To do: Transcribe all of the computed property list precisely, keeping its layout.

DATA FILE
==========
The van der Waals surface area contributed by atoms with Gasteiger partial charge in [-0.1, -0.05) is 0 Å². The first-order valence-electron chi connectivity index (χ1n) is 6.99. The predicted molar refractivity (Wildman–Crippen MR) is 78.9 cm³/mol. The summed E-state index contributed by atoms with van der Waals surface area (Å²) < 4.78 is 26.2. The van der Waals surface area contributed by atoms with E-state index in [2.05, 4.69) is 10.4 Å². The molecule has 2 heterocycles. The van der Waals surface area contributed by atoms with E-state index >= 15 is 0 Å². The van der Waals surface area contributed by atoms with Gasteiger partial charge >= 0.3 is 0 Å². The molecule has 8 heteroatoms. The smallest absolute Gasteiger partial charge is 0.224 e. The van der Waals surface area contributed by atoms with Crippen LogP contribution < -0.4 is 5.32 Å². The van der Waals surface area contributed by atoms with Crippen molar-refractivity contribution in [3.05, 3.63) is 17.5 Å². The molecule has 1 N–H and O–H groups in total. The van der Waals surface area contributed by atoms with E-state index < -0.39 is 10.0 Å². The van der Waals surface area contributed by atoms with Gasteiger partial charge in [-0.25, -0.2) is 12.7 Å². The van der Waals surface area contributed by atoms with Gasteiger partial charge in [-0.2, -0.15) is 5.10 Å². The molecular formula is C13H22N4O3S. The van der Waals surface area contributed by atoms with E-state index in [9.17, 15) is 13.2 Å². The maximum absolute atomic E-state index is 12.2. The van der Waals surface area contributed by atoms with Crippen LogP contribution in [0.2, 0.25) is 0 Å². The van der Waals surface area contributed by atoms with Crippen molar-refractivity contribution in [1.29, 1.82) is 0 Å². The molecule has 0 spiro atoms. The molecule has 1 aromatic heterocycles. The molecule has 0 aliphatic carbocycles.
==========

The van der Waals surface area contributed by atoms with Gasteiger partial charge in [-0.1, -0.05) is 0 Å². The first-order valence-electron chi connectivity index (χ1n) is 6.99. The predicted molar refractivity (Wildman–Crippen MR) is 78.9 cm³/mol. The summed E-state index contributed by atoms with van der Waals surface area (Å²) < 4.78 is 26.2. The van der Waals surface area contributed by atoms with E-state index in [2.05, 4.69) is 10.4 Å². The molecule has 2 heterocycles. The van der Waals surface area contributed by atoms with E-state index >= 15 is 0 Å². The van der Waals surface area contributed by atoms with Gasteiger partial charge >= 0.3 is 0 Å². The molecule has 8 heteroatoms. The smallest absolute Gasteiger partial charge is 0.224 e. The van der Waals surface area contributed by atoms with Crippen LogP contribution < -0.4 is 5.32 Å². The van der Waals surface area contributed by atoms with Crippen molar-refractivity contribution in [3.05, 3.63) is 17.5 Å². The molecule has 1 N–H and O–H groups in total. The van der Waals surface area contributed by atoms with E-state index < -0.39 is 10.0 Å². The van der Waals surface area contributed by atoms with Gasteiger partial charge in [-0.25, -0.2) is 12.7 Å². The van der Waals surface area contributed by atoms with Gasteiger partial charge in [-0.2, -0.15) is 5.10 Å². The molecular formula is C13H22N4O3S. The van der Waals surface area contributed by atoms with E-state index in [9.17, 15) is 13.2 Å². The maximum absolute atomic E-state index is 12.2. The van der Waals surface area contributed by atoms with Crippen LogP contribution in [0.2, 0.25) is 0 Å². The van der Waals surface area contributed by atoms with Crippen molar-refractivity contribution in [1.29, 1.82) is 0 Å². The molecule has 0 spiro atoms. The molecule has 1 aromatic heterocycles. The molecule has 0 aliphatic carbocycles.